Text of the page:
Q: Both my parents sort of lost it in their late 70s. What can I do (I am 38) to make sure I stay sharp as I get older? — Steve R., Cicero, Ill.
A: You’re already acting smartly! The time to think about protecting your brain from cognition problems and dementia is as early as possible, and it definitely is important when you reach your 40s and 50s.
It’s true that as you age, there’s naturally some brain shrinkage, but you want it to be as little as possible since it’s associated with dementia. The good — and tasty — news is that researchers have found an important key to preserving your brain power. Their study, published in the Journal of Alzheimer’s Disease, looked at the dietary habits and brain volume of 20,000 folks aged 40 to 64 and discovered that those who ate a plentiful variety of vegetables, fruit, grains and healthful oils had more grey matter and larger brain volume than folks who ate fewer of those foods.
In the study, the brain-healthiest diets ditched fatty meats, highly processed foods and excess saturated fats, and opted for a plant-centric approach with plenty of produce and grains, and lean animal proteins, such as salmon and skinless poultry.
These nutrient-packed foods not only nurture your brain directly, they also protect your cardiovascular system — and that adds another layer of brain protection. A healthy heart and clog-free blood vessels supply your brain with needed oxygen and nutrients.
One more tasty way to boost that benefit: avocados. A study found that eating at least two servings a week reduces your heart attack risk by 21%. And replacing half a serving a day of margarine, butter, egg, yogurt, cheese or processed meats with the equivalent amount of avocado was associated with a 16% to 22% lower risk of cardiovascular disease. One serving of avocado equals one third of a medium avocado. Just as heart healthy: Enjoy 1/2 tablespoon of olive oil or 21 walnut halves daily — or a mixture of the three!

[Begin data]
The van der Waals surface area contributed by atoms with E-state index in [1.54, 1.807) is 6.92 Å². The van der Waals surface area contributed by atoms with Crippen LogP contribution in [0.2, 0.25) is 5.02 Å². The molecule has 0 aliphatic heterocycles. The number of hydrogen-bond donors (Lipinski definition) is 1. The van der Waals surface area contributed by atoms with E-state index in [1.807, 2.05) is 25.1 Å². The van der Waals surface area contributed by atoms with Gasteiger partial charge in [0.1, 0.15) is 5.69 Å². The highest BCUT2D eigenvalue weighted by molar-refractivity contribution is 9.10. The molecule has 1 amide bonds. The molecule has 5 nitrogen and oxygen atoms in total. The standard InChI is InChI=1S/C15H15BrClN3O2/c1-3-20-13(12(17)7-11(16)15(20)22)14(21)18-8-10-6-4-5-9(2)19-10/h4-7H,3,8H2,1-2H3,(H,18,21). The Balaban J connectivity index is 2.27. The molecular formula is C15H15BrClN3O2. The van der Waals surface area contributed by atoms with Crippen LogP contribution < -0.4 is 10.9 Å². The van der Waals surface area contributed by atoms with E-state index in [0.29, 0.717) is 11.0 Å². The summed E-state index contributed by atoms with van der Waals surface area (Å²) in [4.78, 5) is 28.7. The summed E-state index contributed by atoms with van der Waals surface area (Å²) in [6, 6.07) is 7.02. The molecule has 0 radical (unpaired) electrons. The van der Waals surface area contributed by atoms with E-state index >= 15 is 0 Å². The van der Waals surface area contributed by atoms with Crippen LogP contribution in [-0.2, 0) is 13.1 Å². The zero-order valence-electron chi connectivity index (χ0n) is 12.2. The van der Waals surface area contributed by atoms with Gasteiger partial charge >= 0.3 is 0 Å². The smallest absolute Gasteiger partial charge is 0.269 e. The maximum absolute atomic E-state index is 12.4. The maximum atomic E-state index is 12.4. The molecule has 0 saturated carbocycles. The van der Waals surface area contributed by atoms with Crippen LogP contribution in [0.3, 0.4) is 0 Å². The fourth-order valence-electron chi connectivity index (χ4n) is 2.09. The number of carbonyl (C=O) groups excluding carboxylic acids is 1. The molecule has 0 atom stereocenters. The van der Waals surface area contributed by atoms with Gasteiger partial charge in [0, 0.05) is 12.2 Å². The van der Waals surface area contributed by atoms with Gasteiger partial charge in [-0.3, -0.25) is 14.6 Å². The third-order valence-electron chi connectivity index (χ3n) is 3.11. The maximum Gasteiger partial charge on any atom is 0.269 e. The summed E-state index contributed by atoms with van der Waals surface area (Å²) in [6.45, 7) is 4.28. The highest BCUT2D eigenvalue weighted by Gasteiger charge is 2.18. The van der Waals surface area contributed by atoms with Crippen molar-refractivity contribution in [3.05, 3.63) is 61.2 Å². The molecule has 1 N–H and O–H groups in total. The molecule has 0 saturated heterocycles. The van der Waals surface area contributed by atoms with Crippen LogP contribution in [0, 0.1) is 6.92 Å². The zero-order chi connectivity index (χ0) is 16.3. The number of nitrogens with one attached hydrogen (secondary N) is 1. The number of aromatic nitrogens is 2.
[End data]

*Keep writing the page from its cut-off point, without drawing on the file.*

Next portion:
Q: I used to get bad migraines, but now in my 50s, I don’t have head pain, but I get episodes of being nauseous, fatigued, and stiff and achy. My doctor says it is all part of what he calls migraine disease. What does that mean and how can I handle it better? — Sylvia W., Santa Rosa, Calif.
A: It’s taken a long time, but we finally understand that migraines are not simply a type of headache; they’re a sign of a complex neurological disorder that can affect the body in many ways and produce very individual symptoms and patterns of attacks.
Some folks experience the pre-migraine aura of flashes of light or blind spots — that’s called a silent migraine or acephalgic migraine — but never go on to get the headache. The American Migraine Foundation says that there are also times when a migraine is preceded by what’s called a prodrome, which can trigger extreme tiredness and yawning, irritability or moodiness, difficulty concentrating and/or food cravings. It’s possible that a prodrome may be associated with your symptoms. Or it may be some other neurological syndrome.
Whatever the cause of your symptoms, it makes sense to become aware of triggers — just like you would do for a migraine headache — and to talk to your doc about trying migraine medication.
Triggers may be highly stressful situations, overexercise or too little physical activity over a period of three days, certain foods, sleep disruption and hormonal shifts. Stress management and biofeedback have been found to help reduce the frequency and severity of episodes and are worth a try.
There also are a variety of medications that might help disrupt an episode when it begins or prevent it altogether. One newer med, ubrogepant, when taken at the first sign of symptoms, helps stop inflammation in the brain that’s thought to trigger an attack. Ask your doctor what might be smart to try. Good luck.